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Best way to laminate a workbench top with short stick?

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Forum topic by RichardDePetris posted 05-02-2016 12:19 AM 2112 views 0 times favorited 16 replies Add to Favorites Watch
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RichardDePetris

59 posts in 1381 days


05-02-2016 12:19 AM

Topic tags/keywords: question joining

Over the past couple of years, I have amassed a sizable pile of pallet stackers. Every time I’m at the Borg, I stop at the lumber department to see if they have any interesting culled lumber. Usually the offerings are scant, but I always manage to scrounge a few pallet stickers from the trash bin.They are usually Southern Yellow Pine and have a 3/4” or 1” inch groove where plastic tie-down straps rest on to secure lumber during transit. Unlike regular pallet wood, they have no fasteners, except for the easily visible and removable staple. Best of all, they are free (as in fries).

I’m planning a workbench build and I would like to use the pallet stickers as stock material. I plan on sawing the grooves off, leaving anywhere from 3/4” to 1 1/2” inch of stock thickness and then laminate them together to build up thicker stock.

It should work well for legs and rails, but the top poses a challenge. Given that this will be a small workbench, the thickness can be 1 1/2” to 2” and the thickest side of the sticker is 1 1/2 to 2”. The length of the top, however. will be around 5’, significantly longer than the stickers.

I am contemplating two options. The first one is to just stagger the laminations like a wood floor. The second one, is to laminate the stock depth-wise instead of lengthwise. I haven’t seen many workbenches using this lamination style, but it is common in butcher block counters and tables.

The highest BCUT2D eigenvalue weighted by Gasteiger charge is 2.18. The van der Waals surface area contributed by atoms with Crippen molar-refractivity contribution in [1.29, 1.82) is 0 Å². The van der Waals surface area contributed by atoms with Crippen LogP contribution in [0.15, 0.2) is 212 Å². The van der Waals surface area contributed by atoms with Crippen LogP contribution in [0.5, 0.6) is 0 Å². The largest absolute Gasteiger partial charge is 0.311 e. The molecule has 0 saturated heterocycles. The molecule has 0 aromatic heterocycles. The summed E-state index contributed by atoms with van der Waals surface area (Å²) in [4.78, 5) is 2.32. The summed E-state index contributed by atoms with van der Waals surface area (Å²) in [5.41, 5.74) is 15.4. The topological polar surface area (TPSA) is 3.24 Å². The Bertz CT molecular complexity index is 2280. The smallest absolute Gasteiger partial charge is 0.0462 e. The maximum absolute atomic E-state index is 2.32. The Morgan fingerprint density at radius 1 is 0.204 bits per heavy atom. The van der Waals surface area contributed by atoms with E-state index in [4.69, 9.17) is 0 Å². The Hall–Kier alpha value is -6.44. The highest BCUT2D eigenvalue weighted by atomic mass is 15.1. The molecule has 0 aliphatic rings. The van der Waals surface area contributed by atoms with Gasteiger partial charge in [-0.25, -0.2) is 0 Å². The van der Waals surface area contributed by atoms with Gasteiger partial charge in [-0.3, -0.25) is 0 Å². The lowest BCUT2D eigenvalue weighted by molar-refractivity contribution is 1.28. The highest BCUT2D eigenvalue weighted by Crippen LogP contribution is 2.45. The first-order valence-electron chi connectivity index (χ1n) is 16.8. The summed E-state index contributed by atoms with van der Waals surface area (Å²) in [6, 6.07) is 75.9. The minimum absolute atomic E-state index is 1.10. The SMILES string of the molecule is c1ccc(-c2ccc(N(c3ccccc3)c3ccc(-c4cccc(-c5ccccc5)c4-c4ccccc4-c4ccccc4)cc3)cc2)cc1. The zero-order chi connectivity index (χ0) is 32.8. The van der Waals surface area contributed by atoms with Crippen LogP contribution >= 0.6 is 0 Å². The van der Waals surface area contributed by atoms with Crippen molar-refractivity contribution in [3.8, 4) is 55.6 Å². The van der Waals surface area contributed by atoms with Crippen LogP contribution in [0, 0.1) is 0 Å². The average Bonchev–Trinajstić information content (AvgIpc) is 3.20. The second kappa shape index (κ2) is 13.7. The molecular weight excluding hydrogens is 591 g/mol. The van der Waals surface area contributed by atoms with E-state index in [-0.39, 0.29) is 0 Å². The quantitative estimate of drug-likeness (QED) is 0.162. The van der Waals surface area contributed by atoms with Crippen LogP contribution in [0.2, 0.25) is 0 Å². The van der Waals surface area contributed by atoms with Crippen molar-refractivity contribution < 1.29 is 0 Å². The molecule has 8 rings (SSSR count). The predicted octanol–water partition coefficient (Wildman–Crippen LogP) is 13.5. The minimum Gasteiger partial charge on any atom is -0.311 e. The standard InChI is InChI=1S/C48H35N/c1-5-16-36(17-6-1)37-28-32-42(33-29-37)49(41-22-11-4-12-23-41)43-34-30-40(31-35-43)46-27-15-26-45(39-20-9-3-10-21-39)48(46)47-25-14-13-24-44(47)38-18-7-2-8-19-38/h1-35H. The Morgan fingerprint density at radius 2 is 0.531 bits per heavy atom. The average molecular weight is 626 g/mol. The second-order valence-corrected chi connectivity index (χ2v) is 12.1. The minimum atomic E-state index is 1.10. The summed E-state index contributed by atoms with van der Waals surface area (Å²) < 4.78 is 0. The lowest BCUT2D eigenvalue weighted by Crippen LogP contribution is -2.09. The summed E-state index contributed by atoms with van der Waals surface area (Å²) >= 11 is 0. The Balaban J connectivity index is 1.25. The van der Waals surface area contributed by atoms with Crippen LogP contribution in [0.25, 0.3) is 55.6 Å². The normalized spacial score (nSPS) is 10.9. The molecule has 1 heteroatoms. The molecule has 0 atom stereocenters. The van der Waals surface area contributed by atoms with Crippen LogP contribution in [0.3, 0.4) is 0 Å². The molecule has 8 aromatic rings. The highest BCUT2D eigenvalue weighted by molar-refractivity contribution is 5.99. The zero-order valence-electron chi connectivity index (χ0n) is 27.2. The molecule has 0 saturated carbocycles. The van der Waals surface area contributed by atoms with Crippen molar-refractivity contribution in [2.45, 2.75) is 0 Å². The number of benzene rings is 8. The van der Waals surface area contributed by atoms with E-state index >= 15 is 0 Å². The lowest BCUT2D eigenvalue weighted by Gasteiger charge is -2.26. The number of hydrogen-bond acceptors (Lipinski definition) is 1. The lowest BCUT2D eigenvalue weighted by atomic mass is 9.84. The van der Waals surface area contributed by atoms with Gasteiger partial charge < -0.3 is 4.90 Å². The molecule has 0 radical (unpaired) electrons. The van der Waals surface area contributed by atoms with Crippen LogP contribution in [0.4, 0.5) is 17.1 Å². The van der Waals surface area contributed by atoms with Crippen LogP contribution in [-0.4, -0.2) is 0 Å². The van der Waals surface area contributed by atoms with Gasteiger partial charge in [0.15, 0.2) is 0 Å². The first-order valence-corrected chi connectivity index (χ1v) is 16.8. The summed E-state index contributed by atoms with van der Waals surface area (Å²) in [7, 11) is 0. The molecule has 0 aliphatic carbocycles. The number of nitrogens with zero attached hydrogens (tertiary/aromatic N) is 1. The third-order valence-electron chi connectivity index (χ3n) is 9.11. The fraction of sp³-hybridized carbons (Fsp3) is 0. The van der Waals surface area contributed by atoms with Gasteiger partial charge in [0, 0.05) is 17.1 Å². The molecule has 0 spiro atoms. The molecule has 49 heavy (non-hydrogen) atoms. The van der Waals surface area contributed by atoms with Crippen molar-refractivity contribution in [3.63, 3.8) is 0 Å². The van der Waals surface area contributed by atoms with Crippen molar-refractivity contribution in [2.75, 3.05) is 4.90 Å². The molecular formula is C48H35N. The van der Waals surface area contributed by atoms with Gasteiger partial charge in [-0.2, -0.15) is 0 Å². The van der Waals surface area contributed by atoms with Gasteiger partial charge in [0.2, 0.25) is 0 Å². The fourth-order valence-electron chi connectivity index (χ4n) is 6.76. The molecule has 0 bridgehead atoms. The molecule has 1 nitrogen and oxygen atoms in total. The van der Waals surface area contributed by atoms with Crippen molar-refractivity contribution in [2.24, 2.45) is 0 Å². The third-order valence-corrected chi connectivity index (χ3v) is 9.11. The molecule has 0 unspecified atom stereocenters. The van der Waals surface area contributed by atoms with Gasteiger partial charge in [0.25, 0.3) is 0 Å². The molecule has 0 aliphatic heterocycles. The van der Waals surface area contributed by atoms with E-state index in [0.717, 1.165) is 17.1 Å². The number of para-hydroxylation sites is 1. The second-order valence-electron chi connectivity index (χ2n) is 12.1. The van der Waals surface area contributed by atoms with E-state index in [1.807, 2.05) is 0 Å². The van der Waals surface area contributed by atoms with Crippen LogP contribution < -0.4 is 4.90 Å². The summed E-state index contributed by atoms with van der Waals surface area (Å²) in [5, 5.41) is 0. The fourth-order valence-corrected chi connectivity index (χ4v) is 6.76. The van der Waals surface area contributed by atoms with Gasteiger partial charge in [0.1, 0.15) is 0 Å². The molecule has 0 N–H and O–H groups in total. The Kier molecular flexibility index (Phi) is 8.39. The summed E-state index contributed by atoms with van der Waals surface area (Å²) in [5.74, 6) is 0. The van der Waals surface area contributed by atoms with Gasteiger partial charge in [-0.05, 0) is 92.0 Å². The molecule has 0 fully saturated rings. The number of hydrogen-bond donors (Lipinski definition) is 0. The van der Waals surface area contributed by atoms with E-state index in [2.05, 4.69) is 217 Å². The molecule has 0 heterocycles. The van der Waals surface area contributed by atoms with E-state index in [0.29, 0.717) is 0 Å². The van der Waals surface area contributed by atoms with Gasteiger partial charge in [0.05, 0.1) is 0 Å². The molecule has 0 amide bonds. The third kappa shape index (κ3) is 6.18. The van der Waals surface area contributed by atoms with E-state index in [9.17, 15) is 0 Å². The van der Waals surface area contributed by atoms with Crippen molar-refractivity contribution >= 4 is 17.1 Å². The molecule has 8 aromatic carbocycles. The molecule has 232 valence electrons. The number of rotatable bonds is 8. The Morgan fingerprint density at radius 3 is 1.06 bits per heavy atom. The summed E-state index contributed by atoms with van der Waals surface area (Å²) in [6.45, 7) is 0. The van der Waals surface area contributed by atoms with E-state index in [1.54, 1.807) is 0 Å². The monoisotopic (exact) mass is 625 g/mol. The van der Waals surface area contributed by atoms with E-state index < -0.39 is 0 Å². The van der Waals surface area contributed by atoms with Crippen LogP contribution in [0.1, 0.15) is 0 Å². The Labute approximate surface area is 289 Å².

This leads to my questions. Will any of my two options compromise the structure or flatness of the top? Thanks in advance.


16 replies so far

View mramseyISU's profile

mramseyISU

506 posts in 1241 days


#1 posted 05-02-2016 01:21 AM

I built a 6’ bench out of 3’ long boards and so far it seems to be in once piece. I guess that makes me qualitied to answer. What I did was built it in sections. I staggered the joints so it looked like it was a subway tile pattern. You’ll probably want to take a full length board and the face glue a half length board and then face glue a full length board to the first full length board. You can then build off of that.

-- Trust me I'm an engineer.

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Rick M

9810 posts in 2075 days


#2 posted 05-02-2016 01:34 AM

I would stagger the rows and scarf the end grain joints.

-- http://thewoodknack.blogspot.com/

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benchbuilder

284 posts in 2146 days


#3 posted 05-02-2016 02:10 AM

I believe I would laminate two full lenghts together with the grove still on and facing each other, giving you more thickness. Doing this and then scarf these laminates together with more laminates to get your length plus some extra to allow for cutoff at the ends. You will waste less wood and get nice long sections to work with.

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RichardDePetris

59 posts in 1381 days


#4 posted 05-02-2016 08:48 PM

Thanks everyone.

I really like the idea of leaving the grooves on (get your groove on), but the ends of the bench will have a 1 1/2×3/4 hollow showing. I guess I can add breadboards or if I am feeling crafty, I can glue a square plug at the end using contrasting wood. I might try a combination of a loose tenon and scarf joint since the groove can be used as a mortise. Interesting idea!

Does leaving the groove make the top any more fragile? A heavy hammer blow shouldn’t go through it? Right? I think the thinnest side might be around the internal groove might be around 3/4”. I imagine the internal grooves may make the top lighter, which is a good thing if I have need to move it around. I can always drill well holes to the groove from the top and fill the grooves with lead shot if more heft is required (kidding).


I believe I would laminate two full lenghts together with the grove still on and facing each other, giving you more thickness. Doing this and then scarf these laminates together with more laminates to get your length plus some extra to allow for cutoff at the ends. You will waste less wood and get nice long sections to work with.